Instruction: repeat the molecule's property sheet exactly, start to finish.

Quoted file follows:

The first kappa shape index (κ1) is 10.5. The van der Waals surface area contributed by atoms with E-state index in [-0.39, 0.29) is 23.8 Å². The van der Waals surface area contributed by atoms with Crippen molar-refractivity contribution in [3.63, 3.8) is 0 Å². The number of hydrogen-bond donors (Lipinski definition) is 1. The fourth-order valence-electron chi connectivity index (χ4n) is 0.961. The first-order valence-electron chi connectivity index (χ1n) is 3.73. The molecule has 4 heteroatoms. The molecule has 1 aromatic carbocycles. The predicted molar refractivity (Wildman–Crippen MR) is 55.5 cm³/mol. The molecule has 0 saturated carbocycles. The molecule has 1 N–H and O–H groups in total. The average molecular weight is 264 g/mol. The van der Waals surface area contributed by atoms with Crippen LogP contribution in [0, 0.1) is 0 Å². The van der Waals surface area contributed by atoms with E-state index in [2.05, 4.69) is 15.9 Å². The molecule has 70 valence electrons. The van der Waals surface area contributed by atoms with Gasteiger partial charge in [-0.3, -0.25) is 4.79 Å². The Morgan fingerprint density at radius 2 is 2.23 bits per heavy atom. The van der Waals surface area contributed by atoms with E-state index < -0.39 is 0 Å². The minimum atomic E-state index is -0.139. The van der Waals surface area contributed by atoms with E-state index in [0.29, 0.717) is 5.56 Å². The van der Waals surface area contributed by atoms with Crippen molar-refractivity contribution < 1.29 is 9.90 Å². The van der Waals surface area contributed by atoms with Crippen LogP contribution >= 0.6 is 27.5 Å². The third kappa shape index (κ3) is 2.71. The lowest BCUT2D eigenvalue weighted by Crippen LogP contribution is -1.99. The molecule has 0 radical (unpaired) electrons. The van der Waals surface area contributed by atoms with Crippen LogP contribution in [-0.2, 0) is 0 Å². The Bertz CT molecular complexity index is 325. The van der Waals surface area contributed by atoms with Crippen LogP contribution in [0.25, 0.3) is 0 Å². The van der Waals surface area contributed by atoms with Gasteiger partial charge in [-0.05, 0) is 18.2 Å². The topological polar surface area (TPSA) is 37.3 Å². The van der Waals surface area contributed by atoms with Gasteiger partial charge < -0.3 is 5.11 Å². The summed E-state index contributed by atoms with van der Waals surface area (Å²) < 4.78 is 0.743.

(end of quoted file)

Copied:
The first kappa shape index (κ1) is 10.5. The van der Waals surface area contributed by atoms with E-state index in [-0.39, 0.29) is 23.8 Å². The van der Waals surface area contributed by atoms with Crippen molar-refractivity contribution in [3.63, 3.8) is 0 Å². The number of hydrogen-bond donors (Lipinski definition) is 1. The fourth-order valence-electron chi connectivity index (χ4n) is 0.961. The first-order valence-electron chi connectivity index (χ1n) is 3.73. The molecule has 4 heteroatoms. The molecule has 1 aromatic carbocycles. The predicted molar refractivity (Wildman–Crippen MR) is 55.5 cm³/mol. The molecule has 0 saturated carbocycles. The molecule has 1 N–H and O–H groups in total. The average molecular weight is 264 g/mol. The van der Waals surface area contributed by atoms with Crippen LogP contribution in [0, 0.1) is 0 Å². The van der Waals surface area contributed by atoms with E-state index in [2.05, 4.69) is 15.9 Å². The molecule has 70 valence electrons. The van der Waals surface area contributed by atoms with Gasteiger partial charge in [-0.3, -0.25) is 4.79 Å². The Morgan fingerprint density at radius 2 is 2.23 bits per heavy atom. The van der Waals surface area contributed by atoms with E-state index < -0.39 is 0 Å². The minimum atomic E-state index is -0.139. The van der Waals surface area contributed by atoms with E-state index in [0.29, 0.717) is 5.56 Å². The van der Waals surface area contributed by atoms with Crippen molar-refractivity contribution < 1.29 is 9.90 Å². The van der Waals surface area contributed by atoms with Crippen LogP contribution >= 0.6 is 27.5 Å². The third kappa shape index (κ3) is 2.71. The lowest BCUT2D eigenvalue weighted by Crippen LogP contribution is -1.99. The molecule has 0 radical (unpaired) electrons. The van der Waals surface area contributed by atoms with Crippen LogP contribution in [-0.2, 0) is 0 Å². The Bertz CT molecular complexity index is 325. The van der Waals surface area contributed by atoms with Crippen LogP contribution in [0.25, 0.3) is 0 Å². The van der Waals surface area contributed by atoms with Gasteiger partial charge in [-0.05, 0) is 18.2 Å². The topological polar surface area (TPSA) is 37.3 Å². The van der Waals surface area contributed by atoms with Gasteiger partial charge < -0.3 is 5.11 Å². The summed E-state index contributed by atoms with van der Waals surface area (Å²) < 4.78 is 0.743.